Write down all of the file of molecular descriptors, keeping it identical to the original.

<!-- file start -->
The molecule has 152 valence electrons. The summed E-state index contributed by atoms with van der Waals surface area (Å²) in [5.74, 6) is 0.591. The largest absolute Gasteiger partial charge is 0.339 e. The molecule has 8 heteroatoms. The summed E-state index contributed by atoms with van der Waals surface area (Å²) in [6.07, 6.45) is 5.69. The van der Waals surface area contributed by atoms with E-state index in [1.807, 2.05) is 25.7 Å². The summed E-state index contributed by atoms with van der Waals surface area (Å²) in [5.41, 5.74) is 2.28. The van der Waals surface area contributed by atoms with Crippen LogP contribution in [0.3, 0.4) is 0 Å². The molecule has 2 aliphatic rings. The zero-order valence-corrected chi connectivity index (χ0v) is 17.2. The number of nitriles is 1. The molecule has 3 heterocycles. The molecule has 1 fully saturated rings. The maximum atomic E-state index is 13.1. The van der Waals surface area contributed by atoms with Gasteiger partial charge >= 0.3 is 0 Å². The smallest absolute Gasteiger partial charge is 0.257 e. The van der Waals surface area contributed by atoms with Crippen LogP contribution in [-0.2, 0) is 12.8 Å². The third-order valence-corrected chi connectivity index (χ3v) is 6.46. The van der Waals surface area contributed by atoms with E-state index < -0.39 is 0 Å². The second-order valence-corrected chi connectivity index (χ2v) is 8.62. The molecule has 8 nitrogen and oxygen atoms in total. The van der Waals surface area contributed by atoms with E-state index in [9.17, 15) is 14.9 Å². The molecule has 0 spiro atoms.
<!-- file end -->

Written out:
The molecule has 152 valence electrons. The summed E-state index contributed by atoms with van der Waals surface area (Å²) in [5.74, 6) is 0.591. The largest absolute Gasteiger partial charge is 0.339 e. The molecule has 8 heteroatoms. The summed E-state index contributed by atoms with van der Waals surface area (Å²) in [6.07, 6.45) is 5.69. The van der Waals surface area contributed by atoms with E-state index in [1.807, 2.05) is 25.7 Å². The summed E-state index contributed by atoms with van der Waals surface area (Å²) in [5.41, 5.74) is 2.28. The van der Waals surface area contributed by atoms with Crippen LogP contribution in [0.3, 0.4) is 0 Å². The molecule has 2 aliphatic rings. The zero-order valence-corrected chi connectivity index (χ0v) is 17.2. The number of nitriles is 1. The molecule has 3 heterocycles. The molecule has 1 fully saturated rings. The maximum atomic E-state index is 13.1. The van der Waals surface area contributed by atoms with Gasteiger partial charge >= 0.3 is 0 Å². The smallest absolute Gasteiger partial charge is 0.257 e. The van der Waals surface area contributed by atoms with Crippen LogP contribution in [-0.2, 0) is 12.8 Å². The third-order valence-corrected chi connectivity index (χ3v) is 6.46. The van der Waals surface area contributed by atoms with E-state index < -0.39 is 0 Å². The second-order valence-corrected chi connectivity index (χ2v) is 8.62. The molecule has 8 nitrogen and oxygen atoms in total. The van der Waals surface area contributed by atoms with E-state index in [9.17, 15) is 14.9 Å². The molecule has 0 spiro atoms.